The Girl In The Road by Monica Byrne

Rating: 4 / 5 stars
Format: Paperback
Published: 20th May 2014
Book Depository | Goodreads

Meena, a young woman living in a futuristic Mumbai, wakes up with five snake bites on her chest. She doesn’t know how or why, but she must flee India and return to Ethiopia, the place of her birth. Having long heard about The Trail — an energy-harvesting bridge that spans the Arabian Sea — she embarks on foot on this forbidden bridge, with its own subculture and rules. What awaits her in Ethiopia is unclear; she’s hoping the journey will illuminate it for her.

Mariama, a girl from a different time, is on a quest of her own. After witnessing her mother’s rape, she joins up with a caravan of strangers heading across Saharan Africa. She meets Yemaya, a beautiful and enigmatic woman who becomes her protector and confidante. Yemaya tells Mariama of Ethiopia, where revolution is brewing and life will be better. Mariama hopes against hope that it offers much more than Yemaya ever promised.

This book is essentially a road trip story. We meet the main character Meena as she is running away from her home (in India) and going on a journey to Djibouti to find out what happened to her parents. She does this by walking across a 3000 km bridge connecting Mumbai and Djibouti. But this isn’t really a bridge, and she isn’t really meant to be on it. It’s a series of interconnecting scales crossing the Arabian Sea which uses the waves to collect kinetic energy and turn it into electricity.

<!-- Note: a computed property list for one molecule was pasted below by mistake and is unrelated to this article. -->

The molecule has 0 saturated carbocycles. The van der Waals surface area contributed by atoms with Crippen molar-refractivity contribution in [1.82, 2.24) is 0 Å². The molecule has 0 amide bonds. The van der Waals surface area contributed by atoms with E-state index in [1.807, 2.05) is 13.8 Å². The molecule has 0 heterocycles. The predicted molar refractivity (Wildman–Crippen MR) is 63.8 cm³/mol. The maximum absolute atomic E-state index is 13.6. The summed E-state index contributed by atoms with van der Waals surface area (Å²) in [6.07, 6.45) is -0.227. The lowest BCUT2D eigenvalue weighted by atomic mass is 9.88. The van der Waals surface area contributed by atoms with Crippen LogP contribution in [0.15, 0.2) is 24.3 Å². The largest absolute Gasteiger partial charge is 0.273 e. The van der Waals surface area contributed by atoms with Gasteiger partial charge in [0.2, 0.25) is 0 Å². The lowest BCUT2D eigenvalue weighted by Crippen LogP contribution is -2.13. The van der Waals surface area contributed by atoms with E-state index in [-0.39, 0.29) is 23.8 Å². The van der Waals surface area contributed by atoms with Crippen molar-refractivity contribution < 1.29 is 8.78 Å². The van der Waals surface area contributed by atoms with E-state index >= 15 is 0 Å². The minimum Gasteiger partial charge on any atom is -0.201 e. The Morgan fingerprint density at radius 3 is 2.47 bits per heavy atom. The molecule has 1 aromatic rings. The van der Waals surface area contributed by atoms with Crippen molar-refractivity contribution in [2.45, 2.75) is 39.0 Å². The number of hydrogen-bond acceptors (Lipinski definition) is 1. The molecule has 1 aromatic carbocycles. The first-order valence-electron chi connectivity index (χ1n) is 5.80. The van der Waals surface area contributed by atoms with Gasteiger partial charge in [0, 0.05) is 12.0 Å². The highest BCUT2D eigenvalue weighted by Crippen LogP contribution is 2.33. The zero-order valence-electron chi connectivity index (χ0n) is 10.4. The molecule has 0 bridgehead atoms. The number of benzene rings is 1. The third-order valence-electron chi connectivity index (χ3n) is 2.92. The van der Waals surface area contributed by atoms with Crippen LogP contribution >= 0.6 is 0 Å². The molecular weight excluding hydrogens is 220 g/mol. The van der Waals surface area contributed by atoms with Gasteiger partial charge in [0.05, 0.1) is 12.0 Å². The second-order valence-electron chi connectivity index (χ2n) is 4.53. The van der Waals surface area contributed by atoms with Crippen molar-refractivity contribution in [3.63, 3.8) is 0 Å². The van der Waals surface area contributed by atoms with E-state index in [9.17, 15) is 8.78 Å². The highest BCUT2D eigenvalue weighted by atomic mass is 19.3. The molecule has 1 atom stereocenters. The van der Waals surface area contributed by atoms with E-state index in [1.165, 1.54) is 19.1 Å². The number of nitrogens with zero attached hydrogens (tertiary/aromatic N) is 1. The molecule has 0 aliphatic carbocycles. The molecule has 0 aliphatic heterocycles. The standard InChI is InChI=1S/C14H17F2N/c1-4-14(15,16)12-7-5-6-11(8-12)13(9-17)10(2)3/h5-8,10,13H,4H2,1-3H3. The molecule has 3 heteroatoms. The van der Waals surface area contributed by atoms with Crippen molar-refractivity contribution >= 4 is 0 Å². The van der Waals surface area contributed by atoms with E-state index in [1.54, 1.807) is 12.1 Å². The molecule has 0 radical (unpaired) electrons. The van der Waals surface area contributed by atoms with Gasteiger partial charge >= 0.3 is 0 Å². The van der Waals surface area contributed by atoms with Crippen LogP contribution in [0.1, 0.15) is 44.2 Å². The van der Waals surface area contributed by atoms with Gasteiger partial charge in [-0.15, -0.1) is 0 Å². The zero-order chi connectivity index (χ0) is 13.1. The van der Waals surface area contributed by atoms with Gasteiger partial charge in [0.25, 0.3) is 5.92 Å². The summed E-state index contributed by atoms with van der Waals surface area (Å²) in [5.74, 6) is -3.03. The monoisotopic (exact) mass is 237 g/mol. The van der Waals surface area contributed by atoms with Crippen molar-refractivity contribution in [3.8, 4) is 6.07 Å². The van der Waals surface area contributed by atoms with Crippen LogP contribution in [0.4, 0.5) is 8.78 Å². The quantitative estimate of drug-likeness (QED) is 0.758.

I think the thing I enjoyed most about this book is it’s diversity. The main character is Indian. It deals with racism between Indians and Africans. It’s very open about sexuality, the main character being pansexual. It also has a trans character, I quite liked that nothing was made of it. Just oh this person is now a woman no big deal. It even touches on problems like how do you do the toilet in the middle of the ocean and what is this character going to do about her periods since she is almost certainly going to have one while on this journey. This is one thing that has really started to annoy me about sci-fi, most of it is written by men, most of it is about white people (also usually men) so it’s really nice to finally come across a sci-fi book that does something different.

The only thing that let this book down was the epilogue. Simply because it was confusing and left more questions than answers. You could actually not read the epilogue and still get full, if not more enjoyment out of this book. Basically if I have to go search the internet to find out what’s going on in the epilogue it’s not a good epilogue. But I liked everything else.

Thanks for reading.
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